Many schools have sent work home and there are lots of online resources available too.
But where do you start?
We asked Caroline Newman, the headteacher at Gladstone Primary School in Barry for her advice.
Here are her top tips...
- 1. Set some kind of routine
"Number one would have to be set some kind of routine. I don't mean academic learning routine, I mean some kind of living routine as to what time you get up in the morning, what time you stop and have a snack.
"Remember your children are used to playtimes and they are used to routine, so set yourself some kind of routine. That could be a lovely thing to do with the children, make it visual, stick it up on the fridge and enjoy it."
- 2. Keep activities simple
"Keep activities simple. You're not there to try and make your children progress their learning, you're there to try and keep their learning ticking over, their literacy and numeracy skills ticking over.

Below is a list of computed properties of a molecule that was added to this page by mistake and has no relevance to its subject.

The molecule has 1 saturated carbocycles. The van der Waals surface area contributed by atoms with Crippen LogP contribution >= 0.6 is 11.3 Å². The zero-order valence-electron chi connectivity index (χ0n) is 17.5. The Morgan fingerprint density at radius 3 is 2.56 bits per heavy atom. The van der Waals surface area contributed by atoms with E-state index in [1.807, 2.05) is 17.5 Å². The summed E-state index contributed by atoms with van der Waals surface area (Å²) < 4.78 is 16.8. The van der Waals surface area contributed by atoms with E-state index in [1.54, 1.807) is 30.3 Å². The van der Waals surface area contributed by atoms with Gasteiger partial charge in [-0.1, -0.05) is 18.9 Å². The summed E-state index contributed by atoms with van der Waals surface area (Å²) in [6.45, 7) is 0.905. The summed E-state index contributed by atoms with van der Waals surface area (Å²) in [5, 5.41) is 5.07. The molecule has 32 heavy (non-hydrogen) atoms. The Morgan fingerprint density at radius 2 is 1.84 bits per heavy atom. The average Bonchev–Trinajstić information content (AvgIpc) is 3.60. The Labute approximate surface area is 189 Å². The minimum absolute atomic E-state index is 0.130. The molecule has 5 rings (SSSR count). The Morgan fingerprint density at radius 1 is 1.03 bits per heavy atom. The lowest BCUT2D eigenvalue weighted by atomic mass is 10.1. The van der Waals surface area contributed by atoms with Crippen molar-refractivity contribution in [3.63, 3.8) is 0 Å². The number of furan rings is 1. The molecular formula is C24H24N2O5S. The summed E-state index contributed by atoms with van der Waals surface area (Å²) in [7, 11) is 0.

"So keep it simple, keep it enjoyable, otherwise you're going to find yourself stressing out more than the children."
- 3. Use the resources available to you
"There are so many resources on the internet, use the guidelines that your school have sent you. Use the interactive resources that your school have sent you, use the website, make it easy for yourself and make it enjoyable."
- 4. Use what's in your house
"Get the photographs out, talk to your children about yourself when you were a child, talk to them about what it was like when they were younger, get them to help you cook. Get them to help you do the washing. Get them to help you clean. Get them to learn life skills and actually enjoy being with your children and just spending time together in the house."
- 5. Try not to worry or stress
"Please don't worry, we're not expecting your children to come back to school having made loads and loads of progress.
"What we want you to do is to actually enjoy this time with them, make the most of this time that you have with them, because hopefully you may look back at this and think that it was a really enjoyable time that you spent with your children, in your home, learning alongside them."